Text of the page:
Still others find that lifestyle alterations are best managed by tracking symptoms. “Flare Tools” such as these can allow the person to track what conditions cause flare ups or worsened symptoms. Because each person’s body is so unique, what causes your symptoms to worsen may not impact another TED patient. Tracking your own, personal experience with the illness can help you manage your specific journey.

What Is It Like To Have Thyroid Eye Disease

Amyleigh Foster said she had been diagnosed with hypothyroidism at age 16. It wasn’t until she was taking selfies in her late 30s that she began to notice something wasn’t quite right with her eyes.

Difficulty Diagnosing TED

“I had moved so I saw a new doctor and she came into the room and said, ‘What’s wrong with your eye? I need you to get your labs done right now. There’s something going on,’” says Foster. That’s when she found out her hypothyroidism was going into hyperthyroidism, forcing a more careful adjustment of her medication (levothyroxine). 

During her care, Foster says that it was not a major, noticeable thing to strangers, but she could tell something was off. She suffered, missing sometimes two days per week of work, with terrible headaches, which began to take as much of a mental and emotional toll as it was physical. Finally, she was able in January 2020 to find a more integrative doctor who diagnosed her with Hashimoto’s disease.

Hashimoto’s thyroiditis” is an autoimmune condition that slowly destroys the thyroid. It is the most common cause of hypothyroidism in the U.S., and is often found in patients with a genetic history of thyroid problems in the family.

Foster says she had to continue to advocate for herself until she found a doctor that would really listen.

“I was told by my doctors at the time that there was nothing I could do about TED or my thyroid issues and for a while I believed them and just kept deteriorating,” she says. “I was uninsured and biologics weren’t options. When I finally reached my breaking point I went looking for a functional doctor who helped me by running a full thyroid panel. Can you believe that even with a TED diagnosis I had never had a full thyroid panel? He diagnosed me with Hashimoto’s and prescribed T3. He also took me off traditional thyroid meds and prescribed compounded medication that is additive free.”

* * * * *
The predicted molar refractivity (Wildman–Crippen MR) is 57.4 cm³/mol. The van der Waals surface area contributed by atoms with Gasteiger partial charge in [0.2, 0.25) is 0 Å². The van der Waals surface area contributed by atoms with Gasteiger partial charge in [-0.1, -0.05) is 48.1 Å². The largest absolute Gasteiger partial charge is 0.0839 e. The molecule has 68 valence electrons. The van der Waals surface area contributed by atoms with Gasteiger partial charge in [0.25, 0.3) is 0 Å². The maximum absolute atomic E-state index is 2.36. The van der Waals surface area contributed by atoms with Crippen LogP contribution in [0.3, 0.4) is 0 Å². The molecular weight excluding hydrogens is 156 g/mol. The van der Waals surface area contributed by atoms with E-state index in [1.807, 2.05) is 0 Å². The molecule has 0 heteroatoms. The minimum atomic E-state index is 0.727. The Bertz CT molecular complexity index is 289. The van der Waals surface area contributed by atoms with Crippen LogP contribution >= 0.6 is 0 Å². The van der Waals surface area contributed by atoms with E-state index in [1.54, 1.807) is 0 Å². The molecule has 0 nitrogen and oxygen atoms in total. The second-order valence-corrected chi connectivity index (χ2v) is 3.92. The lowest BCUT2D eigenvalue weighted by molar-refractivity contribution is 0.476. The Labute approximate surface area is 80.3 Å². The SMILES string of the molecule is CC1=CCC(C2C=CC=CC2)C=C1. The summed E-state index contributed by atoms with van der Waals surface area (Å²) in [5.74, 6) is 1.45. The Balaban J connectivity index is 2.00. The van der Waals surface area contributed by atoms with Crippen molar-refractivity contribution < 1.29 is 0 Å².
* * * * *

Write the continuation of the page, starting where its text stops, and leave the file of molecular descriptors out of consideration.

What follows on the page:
Foster didn’t give up.

“I started to educate myself on autoimmunity and realized I was going to have to heal myself,” she said. “My body was sending up alarms that it was in serious trouble, and I was the only person who could do the work to get better. I realized that this illness was a turning point in my life, and that I had a lot of healing I had been needing to do my entire life that I had been resisting.”

Instead of giving up, Foster decided on some lifestyle changes while she continued to seek a physician that might have solutions.

“I started by making lifestyle changes and went on the autoimmune protocol diet which gave me relief within six, or so, weeks,” she says. “I was in bed three to four days a week with migraines. I had stabbing pain in my eyes, exhaustion, itchiness, miserable digestive issues, anxiety, and they all started to improve [with lifestyle changes]. The bulging in my eyes slowly reversed as I removed allergens and stress from my life, and I started to look more like my old self.”